What Consumer Unit Do I Need?
Are you a homeowner thinking about the best consumer unit to adopt in your home? If yes, then this post is for you! The consumer unit depends on your property as well as the appliances available in your home, explains Theedam Electrics, a professional electrician in Hertfordshire.
So, I’m going to define what a consumer unit is, and we can kick start from there. The sole aim of a correctly installed consumer unit is for the safe production of electricity in the home. It protects the users as well as the installation from risks of faults such as electrical shocks and fire outbreaks.
What is a consumer unit?
The main aim of a consumer unit is quite simple and easy to grasp. The consumer unit controls the supply of electricity throughout a residential property.
In order to understand why you need one and what a consumer unit is, you have to follow the role of the individual component that makes up the consumer unit. There are three main components that make up the consumer unit, and they include the residual current appliances, main switch and circuit breakers.
How to use a consumer unit
As a homeowner, you should have a good understanding and a clear picture of what consumer units do, the components they use in their processes, and how they work. In order to understand all these, it is pertinent that you know how to make use of the consumer unit.
You should know that the consumer unit is not a part of your home that needs frequent/constant adjustment. Still, it is advisable that you test your consumer unit regularly in order to understand how to make use of some of its characteristics and for you to know when it develops any fault.
Below is an overview of what an average homeowner should know about the consumer unit.
Before choosing a consumer unit for your home, you should understand some of the essential components and how to use them. Not all consumer units come with inbuilt timers, but this has become the new trend in regards to the consumer unit setup.
You don’t have to bother yourself if your consumer unit doesn’t have an inbuilt timer, you can conveniently build an external timer that’ll be fitted along the DIN rail instead of changing the whole unit because of an inbuilt timer.
You can do this yourself depending on your level of technical knowledge, though the primary instruction varies by units. Hence, you should allow a professional to handle that on your behalf.
The timer allows you to turn off circuits at intervals. Say, for example, you are going on vacation, and you want your light turned on and off at intervals, the consumer unit timer is all you need.
All you have to do is set the time you want, and the unit will do the rest. Make sure you confirm the model of the consumer unit you are using (either a 24-hour model or a 7-day model).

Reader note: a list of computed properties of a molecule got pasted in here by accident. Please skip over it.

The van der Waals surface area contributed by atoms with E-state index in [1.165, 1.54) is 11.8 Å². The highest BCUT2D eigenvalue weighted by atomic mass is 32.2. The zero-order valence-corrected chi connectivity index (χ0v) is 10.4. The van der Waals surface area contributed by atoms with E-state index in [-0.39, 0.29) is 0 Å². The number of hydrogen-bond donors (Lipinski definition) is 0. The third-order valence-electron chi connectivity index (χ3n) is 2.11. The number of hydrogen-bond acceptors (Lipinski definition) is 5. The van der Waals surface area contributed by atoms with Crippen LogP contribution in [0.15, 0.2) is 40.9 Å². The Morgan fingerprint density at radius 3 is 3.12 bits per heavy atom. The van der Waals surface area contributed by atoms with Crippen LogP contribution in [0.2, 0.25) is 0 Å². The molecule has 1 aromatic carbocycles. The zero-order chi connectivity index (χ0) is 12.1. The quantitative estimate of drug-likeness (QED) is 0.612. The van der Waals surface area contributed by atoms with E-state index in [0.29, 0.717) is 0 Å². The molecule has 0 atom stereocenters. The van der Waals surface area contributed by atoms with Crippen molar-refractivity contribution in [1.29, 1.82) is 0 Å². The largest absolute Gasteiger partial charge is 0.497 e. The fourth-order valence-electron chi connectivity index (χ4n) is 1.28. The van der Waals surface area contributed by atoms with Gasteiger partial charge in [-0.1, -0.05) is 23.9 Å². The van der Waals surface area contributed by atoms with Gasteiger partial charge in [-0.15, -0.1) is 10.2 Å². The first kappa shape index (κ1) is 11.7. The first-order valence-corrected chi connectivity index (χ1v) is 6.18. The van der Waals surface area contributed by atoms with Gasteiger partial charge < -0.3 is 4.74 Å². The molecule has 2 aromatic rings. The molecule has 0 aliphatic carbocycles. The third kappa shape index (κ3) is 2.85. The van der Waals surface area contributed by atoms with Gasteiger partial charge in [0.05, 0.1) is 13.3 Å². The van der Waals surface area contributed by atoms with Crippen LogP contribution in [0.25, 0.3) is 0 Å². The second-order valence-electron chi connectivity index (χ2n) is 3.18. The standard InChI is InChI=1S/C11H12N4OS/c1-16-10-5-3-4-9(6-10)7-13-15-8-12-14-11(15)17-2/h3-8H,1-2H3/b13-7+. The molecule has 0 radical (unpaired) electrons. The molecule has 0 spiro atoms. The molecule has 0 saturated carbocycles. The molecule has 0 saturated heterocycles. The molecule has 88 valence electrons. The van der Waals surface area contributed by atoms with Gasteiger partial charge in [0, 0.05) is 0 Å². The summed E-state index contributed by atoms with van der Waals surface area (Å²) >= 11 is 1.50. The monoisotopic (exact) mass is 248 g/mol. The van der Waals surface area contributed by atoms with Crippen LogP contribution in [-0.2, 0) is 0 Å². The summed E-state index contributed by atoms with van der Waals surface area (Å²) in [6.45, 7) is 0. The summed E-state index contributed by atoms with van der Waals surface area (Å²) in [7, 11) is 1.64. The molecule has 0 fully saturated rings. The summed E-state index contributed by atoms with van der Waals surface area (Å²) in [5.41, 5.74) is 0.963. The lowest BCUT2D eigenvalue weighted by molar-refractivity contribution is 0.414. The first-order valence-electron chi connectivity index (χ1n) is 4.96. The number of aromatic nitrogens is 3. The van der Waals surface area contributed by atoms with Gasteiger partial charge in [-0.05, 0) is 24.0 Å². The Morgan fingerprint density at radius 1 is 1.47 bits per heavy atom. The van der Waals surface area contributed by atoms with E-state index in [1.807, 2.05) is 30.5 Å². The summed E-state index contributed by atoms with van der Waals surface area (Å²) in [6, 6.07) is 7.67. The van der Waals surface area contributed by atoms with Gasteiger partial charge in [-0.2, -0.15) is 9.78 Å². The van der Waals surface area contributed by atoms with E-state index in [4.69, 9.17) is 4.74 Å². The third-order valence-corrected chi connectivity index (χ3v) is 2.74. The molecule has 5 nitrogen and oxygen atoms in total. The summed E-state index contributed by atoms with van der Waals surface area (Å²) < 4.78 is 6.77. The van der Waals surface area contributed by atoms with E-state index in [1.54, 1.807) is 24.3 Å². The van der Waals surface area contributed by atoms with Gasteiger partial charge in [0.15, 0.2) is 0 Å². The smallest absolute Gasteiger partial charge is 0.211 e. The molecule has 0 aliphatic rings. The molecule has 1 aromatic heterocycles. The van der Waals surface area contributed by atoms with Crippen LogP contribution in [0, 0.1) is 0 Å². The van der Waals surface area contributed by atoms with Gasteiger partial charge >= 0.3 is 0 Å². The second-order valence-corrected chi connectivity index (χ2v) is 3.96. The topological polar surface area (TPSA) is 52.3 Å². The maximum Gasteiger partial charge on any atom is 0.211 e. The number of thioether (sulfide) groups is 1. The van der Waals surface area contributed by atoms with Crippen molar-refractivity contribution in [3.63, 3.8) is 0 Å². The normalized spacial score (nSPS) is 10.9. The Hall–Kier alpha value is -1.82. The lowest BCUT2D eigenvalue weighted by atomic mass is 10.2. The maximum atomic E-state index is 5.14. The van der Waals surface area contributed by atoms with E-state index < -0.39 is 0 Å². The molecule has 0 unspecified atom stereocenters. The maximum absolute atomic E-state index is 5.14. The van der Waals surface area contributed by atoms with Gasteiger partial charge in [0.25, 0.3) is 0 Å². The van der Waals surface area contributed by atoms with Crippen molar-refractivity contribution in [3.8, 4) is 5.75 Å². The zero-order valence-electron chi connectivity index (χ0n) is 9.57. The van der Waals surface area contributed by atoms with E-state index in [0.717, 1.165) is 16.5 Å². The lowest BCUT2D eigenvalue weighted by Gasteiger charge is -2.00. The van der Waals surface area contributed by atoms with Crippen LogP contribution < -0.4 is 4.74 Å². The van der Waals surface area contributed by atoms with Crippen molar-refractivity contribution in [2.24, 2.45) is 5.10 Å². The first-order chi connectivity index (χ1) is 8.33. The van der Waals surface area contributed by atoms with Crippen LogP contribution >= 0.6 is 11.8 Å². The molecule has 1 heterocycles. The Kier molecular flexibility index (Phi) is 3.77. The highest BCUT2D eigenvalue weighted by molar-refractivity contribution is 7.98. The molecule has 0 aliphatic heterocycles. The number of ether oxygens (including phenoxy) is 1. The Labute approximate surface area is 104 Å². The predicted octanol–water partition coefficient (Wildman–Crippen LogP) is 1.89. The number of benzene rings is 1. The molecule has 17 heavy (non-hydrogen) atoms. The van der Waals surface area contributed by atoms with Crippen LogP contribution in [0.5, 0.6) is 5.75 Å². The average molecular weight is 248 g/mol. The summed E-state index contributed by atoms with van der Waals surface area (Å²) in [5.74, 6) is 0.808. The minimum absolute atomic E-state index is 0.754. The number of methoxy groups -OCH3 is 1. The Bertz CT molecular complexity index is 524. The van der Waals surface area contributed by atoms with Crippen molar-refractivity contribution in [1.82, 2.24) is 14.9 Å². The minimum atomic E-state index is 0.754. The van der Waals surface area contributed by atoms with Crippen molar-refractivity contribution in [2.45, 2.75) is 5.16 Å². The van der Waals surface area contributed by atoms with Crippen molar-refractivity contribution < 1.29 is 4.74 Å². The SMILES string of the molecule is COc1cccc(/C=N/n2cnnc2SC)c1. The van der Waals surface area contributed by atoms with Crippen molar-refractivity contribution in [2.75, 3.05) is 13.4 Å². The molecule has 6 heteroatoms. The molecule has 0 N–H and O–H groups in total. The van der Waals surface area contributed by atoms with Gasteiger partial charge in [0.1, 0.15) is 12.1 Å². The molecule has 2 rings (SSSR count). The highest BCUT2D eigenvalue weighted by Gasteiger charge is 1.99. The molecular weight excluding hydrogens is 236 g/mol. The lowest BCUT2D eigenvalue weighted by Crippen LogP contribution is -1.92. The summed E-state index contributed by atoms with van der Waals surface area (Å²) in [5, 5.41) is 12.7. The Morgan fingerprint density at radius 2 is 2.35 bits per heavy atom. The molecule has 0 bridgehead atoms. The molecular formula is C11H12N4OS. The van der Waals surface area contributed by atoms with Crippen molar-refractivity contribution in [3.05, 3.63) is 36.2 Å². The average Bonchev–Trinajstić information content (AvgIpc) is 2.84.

The main switch is a standard component of the consumer unit. You can use it to turn off the supply of electricity to your home in one fell swoop. It is straightforward to use.
All you have to do is locate the main switch on the consumer unit and turn it on or off. You should note that you can have one main switch in a separate consumer unit in your home and this can be possible if you have an external unit that consumes a lot of energy.
So, make sure you test that the power has been shut down whenever you deactivate the main switch.
Types of Consumer Units
There are several types of consumer units; however, they have the same functions and have the same components. The essential purpose and parts of consumer units are the same across all makes, and yet there are different types, including:
Split Load Consumer Units:
The split load consumer unit is supplied with an RCD and the main switch. The RCBOs are the primary switch side while the MCBs are on the same side with the RCD.
Garage Consumer Units:
These are usually smaller in size. Some homes have separate consumer units for their sheds, garage, and exterior buildings. The rooms and buildings won’t require this giant type of unit since they will have different units. Instead, they will have something somewhat compact. They range from 2-5 way units.
Fully Loaded Consumer Units:
These types of units come with two RCDs and a full load of MCBs. This gives them the ability to create between 10 to 15 convenient ways. However, this type of unit does not provide a very durable and practical separation of the circuit; they are cost-effective and are not widely used.
Consumer units are mostly about what passes through them more so than what they have built-in. In other words, for you to maximally make use of electricity and have control over the flow of electricity, you need to understand the type of consumer unit you need depending on the structure of your home.